DEFENCE FORCE women want to be able to work part-time or from home while on maternity leave.
They also want to be kept in touch with their units and allowed to do training courses, so their careers don’t suffer while they are taking time off to have children.
They want more female role models who have had it all – a career in defence and family – and "made it".
And they don’t want to be the ones always forced to sacrifice their careers, just because their partner is also in the Defence Force and is male.
This is what Defence women told Warren Snowdon, the Minister for Defence Science and Personnel, when he asked them why they thought more women weren’t joining the ADF.
Despite more military employment opportunities for women over the past 10 years, their workforce participation in the Defence Force has stayed static at 13 per cent. This is compared to 46 per cent of women being in the wider workforce. And while 52 per cent of men leave the ADF before 10 years, the figure for women is 70 per cent.
So when Mr Snowdon, an MP from the Northern Territory, became responsible for Defence personnel late last year, he decided to find out from the women themselves what was turning them off a military career. "I looked at the profile of the Defence Force and it didn’t really replicate the Australian population," he told the Herald . "One of the most obvious things was the under-representation of women. I thought what I needed to do was find a way to get a better understanding of women’s views of their occupation ."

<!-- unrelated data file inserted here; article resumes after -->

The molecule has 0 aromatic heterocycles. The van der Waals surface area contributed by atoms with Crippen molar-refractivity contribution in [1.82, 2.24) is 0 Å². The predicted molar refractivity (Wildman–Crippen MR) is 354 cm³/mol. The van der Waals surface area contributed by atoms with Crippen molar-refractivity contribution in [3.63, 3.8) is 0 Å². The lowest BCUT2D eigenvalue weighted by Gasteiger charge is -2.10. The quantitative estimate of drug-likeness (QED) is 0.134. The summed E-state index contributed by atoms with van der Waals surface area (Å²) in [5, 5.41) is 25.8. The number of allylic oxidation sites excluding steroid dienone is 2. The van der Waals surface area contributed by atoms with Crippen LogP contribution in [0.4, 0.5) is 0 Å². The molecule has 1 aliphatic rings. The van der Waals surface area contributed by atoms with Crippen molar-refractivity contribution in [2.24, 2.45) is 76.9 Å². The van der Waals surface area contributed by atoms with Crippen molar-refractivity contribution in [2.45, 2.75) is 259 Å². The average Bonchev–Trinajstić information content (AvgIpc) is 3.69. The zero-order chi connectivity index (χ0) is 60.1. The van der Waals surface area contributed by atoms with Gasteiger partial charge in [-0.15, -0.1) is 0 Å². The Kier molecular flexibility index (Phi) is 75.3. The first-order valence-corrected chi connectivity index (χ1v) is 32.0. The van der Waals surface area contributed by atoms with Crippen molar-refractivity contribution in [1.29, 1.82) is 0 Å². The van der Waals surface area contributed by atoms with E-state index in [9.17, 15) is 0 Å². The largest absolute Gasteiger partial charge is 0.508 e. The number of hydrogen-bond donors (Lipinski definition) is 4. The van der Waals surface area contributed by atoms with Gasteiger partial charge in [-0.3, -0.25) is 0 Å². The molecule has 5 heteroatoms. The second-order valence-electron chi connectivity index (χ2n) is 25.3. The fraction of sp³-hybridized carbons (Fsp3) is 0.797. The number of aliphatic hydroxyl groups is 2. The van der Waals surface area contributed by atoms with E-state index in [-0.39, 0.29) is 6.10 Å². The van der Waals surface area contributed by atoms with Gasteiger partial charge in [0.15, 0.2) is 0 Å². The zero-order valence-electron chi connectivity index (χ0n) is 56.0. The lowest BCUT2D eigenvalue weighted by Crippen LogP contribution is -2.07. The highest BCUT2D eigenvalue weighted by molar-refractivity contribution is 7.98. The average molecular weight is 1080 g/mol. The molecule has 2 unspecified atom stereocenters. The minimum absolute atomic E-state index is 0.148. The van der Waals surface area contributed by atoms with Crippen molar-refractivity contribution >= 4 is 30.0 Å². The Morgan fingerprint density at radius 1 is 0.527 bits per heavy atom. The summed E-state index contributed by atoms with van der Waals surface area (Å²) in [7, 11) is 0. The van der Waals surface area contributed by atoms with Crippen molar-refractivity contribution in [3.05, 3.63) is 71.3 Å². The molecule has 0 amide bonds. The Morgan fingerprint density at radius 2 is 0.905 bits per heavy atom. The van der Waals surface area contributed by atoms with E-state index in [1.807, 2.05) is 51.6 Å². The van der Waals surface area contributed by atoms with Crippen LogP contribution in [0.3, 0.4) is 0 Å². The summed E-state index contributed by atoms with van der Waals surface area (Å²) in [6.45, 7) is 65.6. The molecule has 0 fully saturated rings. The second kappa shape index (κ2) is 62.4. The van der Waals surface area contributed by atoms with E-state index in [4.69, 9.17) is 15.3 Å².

He has held 16 round-tables – the 17th and final one will be held today – with more than 200 women of all ranks and from all three services plus the public service, in every state and territory.
Mr Snowdon said a few women mentioned the overtly male culture of the Defence Force being a "barrier" to females. They said they found the many informal male networks that exist in the Defence Force difficult, and felt they had to "prove themselves" in order to be accepted by their male colleagues. Some women were reluctant to network with other women because this was ridiculed by men. Some women believed the Defence Force needed to market itself differently to attract more females – and show women doing "real jobs".
But the most common complaint was that Defence needed to create a more flexible work environment for women with families, a gripe Mr Snowdon said could apply to any serving person, especially those with children.
The women wanted a specific policy for couples where both partners worked in the Defence Force. At the moment there were often no opportunities for them when their partner was posted and they were forced to take a job one or two levels below their current role.